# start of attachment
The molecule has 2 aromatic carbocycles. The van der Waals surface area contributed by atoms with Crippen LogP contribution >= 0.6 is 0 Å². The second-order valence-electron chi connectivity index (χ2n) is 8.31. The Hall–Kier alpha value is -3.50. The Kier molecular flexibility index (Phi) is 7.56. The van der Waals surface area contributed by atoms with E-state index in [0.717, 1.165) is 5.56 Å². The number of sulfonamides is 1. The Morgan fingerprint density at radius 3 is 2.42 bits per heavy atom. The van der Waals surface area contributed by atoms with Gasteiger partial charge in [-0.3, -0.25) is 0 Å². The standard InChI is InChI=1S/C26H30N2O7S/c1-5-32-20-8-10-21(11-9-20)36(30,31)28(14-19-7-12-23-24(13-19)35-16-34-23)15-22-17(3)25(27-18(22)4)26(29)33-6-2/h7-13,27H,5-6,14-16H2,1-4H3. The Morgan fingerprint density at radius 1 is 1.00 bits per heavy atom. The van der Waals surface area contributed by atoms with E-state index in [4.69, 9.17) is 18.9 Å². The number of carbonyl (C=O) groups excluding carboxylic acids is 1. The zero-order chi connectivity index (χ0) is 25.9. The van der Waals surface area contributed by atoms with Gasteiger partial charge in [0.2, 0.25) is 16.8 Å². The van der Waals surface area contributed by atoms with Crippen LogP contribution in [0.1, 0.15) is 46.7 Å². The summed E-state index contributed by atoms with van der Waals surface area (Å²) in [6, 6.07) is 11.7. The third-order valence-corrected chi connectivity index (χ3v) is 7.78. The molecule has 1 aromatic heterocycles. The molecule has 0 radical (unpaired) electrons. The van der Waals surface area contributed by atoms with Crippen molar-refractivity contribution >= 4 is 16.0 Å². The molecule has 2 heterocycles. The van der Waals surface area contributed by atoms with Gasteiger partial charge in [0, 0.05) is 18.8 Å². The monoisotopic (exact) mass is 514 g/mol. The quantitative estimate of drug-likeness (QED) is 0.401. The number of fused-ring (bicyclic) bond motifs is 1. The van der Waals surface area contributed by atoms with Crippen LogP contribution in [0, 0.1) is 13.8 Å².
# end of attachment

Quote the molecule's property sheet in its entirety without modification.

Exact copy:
The molecule has 2 aromatic carbocycles. The van der Waals surface area contributed by atoms with Crippen LogP contribution >= 0.6 is 0 Å². The second-order valence-electron chi connectivity index (χ2n) is 8.31. The Hall–Kier alpha value is -3.50. The Kier molecular flexibility index (Phi) is 7.56. The van der Waals surface area contributed by atoms with E-state index in [0.717, 1.165) is 5.56 Å². The number of sulfonamides is 1. The Morgan fingerprint density at radius 3 is 2.42 bits per heavy atom. The van der Waals surface area contributed by atoms with Gasteiger partial charge in [-0.3, -0.25) is 0 Å². The standard InChI is InChI=1S/C26H30N2O7S/c1-5-32-20-8-10-21(11-9-20)36(30,31)28(14-19-7-12-23-24(13-19)35-16-34-23)15-22-17(3)25(27-18(22)4)26(29)33-6-2/h7-13,27H,5-6,14-16H2,1-4H3. The Morgan fingerprint density at radius 1 is 1.00 bits per heavy atom. The van der Waals surface area contributed by atoms with E-state index in [4.69, 9.17) is 18.9 Å². The number of carbonyl (C=O) groups excluding carboxylic acids is 1. The zero-order chi connectivity index (χ0) is 25.9. The van der Waals surface area contributed by atoms with Gasteiger partial charge in [0.2, 0.25) is 16.8 Å². The van der Waals surface area contributed by atoms with Crippen LogP contribution in [0.1, 0.15) is 46.7 Å². The summed E-state index contributed by atoms with van der Waals surface area (Å²) in [6, 6.07) is 11.7. The third-order valence-corrected chi connectivity index (χ3v) is 7.78. The molecule has 1 aromatic heterocycles. The molecule has 0 radical (unpaired) electrons. The van der Waals surface area contributed by atoms with Crippen molar-refractivity contribution >= 4 is 16.0 Å². The molecule has 2 heterocycles. The van der Waals surface area contributed by atoms with Gasteiger partial charge in [0, 0.05) is 18.8 Å². The monoisotopic (exact) mass is 514 g/mol. The quantitative estimate of drug-likeness (QED) is 0.401. The number of fused-ring (bicyclic) bond motifs is 1. The van der Waals surface area contributed by atoms with Crippen LogP contribution in [0, 0.1) is 13.8 Å².